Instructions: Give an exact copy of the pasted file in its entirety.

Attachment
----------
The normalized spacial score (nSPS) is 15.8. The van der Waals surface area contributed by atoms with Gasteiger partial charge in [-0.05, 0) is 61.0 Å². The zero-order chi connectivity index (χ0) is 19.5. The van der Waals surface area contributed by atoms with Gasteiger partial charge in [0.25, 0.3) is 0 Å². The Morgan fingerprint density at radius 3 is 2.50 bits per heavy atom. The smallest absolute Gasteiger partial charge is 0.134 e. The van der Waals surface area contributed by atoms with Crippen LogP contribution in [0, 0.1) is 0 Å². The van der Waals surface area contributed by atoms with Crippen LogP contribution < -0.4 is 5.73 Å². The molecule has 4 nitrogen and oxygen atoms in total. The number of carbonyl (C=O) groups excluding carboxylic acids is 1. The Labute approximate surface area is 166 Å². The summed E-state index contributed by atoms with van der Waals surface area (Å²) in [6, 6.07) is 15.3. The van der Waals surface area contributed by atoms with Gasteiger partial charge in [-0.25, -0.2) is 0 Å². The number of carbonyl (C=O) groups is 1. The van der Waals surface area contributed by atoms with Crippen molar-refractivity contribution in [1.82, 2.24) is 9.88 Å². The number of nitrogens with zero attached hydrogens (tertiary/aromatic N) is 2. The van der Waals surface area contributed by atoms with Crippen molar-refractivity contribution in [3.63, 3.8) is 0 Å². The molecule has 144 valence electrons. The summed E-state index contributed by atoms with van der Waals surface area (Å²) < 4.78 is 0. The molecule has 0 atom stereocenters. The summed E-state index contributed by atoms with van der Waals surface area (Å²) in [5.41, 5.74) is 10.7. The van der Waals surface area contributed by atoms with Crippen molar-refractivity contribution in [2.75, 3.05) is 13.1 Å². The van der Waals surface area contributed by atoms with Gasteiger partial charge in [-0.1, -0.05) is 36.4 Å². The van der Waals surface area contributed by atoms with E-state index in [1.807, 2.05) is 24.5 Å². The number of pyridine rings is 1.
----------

The normalized spacial score (nSPS) is 15.8. The van der Waals surface area contributed by atoms with Gasteiger partial charge in [-0.05, 0) is 61.0 Å². The zero-order chi connectivity index (χ0) is 19.5. The van der Waals surface area contributed by atoms with Gasteiger partial charge in [0.25, 0.3) is 0 Å². The Morgan fingerprint density at radius 3 is 2.50 bits per heavy atom. The smallest absolute Gasteiger partial charge is 0.134 e. The van der Waals surface area contributed by atoms with Crippen LogP contribution in [0, 0.1) is 0 Å². The van der Waals surface area contributed by atoms with Crippen LogP contribution < -0.4 is 5.73 Å². The molecule has 4 nitrogen and oxygen atoms in total. The number of carbonyl (C=O) groups excluding carboxylic acids is 1. The Labute approximate surface area is 166 Å². The summed E-state index contributed by atoms with van der Waals surface area (Å²) in [6, 6.07) is 15.3. The van der Waals surface area contributed by atoms with Gasteiger partial charge in [-0.25, -0.2) is 0 Å². The number of carbonyl (C=O) groups is 1. The van der Waals surface area contributed by atoms with Crippen molar-refractivity contribution in [1.82, 2.24) is 9.88 Å². The number of nitrogens with zero attached hydrogens (tertiary/aromatic N) is 2. The van der Waals surface area contributed by atoms with Crippen molar-refractivity contribution in [3.63, 3.8) is 0 Å². The molecule has 144 valence electrons. The summed E-state index contributed by atoms with van der Waals surface area (Å²) < 4.78 is 0. The molecule has 0 atom stereocenters. The summed E-state index contributed by atoms with van der Waals surface area (Å²) in [5.41, 5.74) is 10.7. The van der Waals surface area contributed by atoms with Crippen molar-refractivity contribution in [2.75, 3.05) is 13.1 Å². The van der Waals surface area contributed by atoms with Gasteiger partial charge in [-0.1, -0.05) is 36.4 Å². The van der Waals surface area contributed by atoms with E-state index in [1.807, 2.05) is 24.5 Å². The number of pyridine rings is 1.